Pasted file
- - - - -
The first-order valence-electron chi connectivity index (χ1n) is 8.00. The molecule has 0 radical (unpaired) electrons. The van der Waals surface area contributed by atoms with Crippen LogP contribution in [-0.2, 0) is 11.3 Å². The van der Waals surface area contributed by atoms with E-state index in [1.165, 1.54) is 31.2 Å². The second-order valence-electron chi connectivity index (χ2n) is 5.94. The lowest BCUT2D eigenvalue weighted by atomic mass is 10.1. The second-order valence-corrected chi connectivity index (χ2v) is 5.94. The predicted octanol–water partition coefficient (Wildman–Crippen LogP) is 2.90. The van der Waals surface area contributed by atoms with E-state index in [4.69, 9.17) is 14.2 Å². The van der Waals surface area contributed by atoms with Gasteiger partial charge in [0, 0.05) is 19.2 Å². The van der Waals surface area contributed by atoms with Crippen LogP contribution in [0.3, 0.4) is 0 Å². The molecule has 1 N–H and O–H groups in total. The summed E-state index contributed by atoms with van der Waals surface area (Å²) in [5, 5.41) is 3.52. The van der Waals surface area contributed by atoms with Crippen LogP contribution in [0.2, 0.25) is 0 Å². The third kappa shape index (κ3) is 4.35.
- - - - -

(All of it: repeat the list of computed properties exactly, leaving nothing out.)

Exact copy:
The first-order valence-electron chi connectivity index (χ1n) is 8.00. The molecule has 0 radical (unpaired) electrons. The van der Waals surface area contributed by atoms with Crippen LogP contribution in [-0.2, 0) is 11.3 Å². The van der Waals surface area contributed by atoms with E-state index in [1.165, 1.54) is 31.2 Å². The second-order valence-electron chi connectivity index (χ2n) is 5.94. The lowest BCUT2D eigenvalue weighted by atomic mass is 10.1. The second-order valence-corrected chi connectivity index (χ2v) is 5.94. The predicted octanol–water partition coefficient (Wildman–Crippen LogP) is 2.90. The van der Waals surface area contributed by atoms with E-state index in [4.69, 9.17) is 14.2 Å². The van der Waals surface area contributed by atoms with Gasteiger partial charge in [0, 0.05) is 19.2 Å². The van der Waals surface area contributed by atoms with Crippen LogP contribution in [0.3, 0.4) is 0 Å². The molecule has 1 N–H and O–H groups in total. The summed E-state index contributed by atoms with van der Waals surface area (Å²) in [5, 5.41) is 3.52. The van der Waals surface area contributed by atoms with Crippen LogP contribution in [0.2, 0.25) is 0 Å². The third kappa shape index (κ3) is 4.35.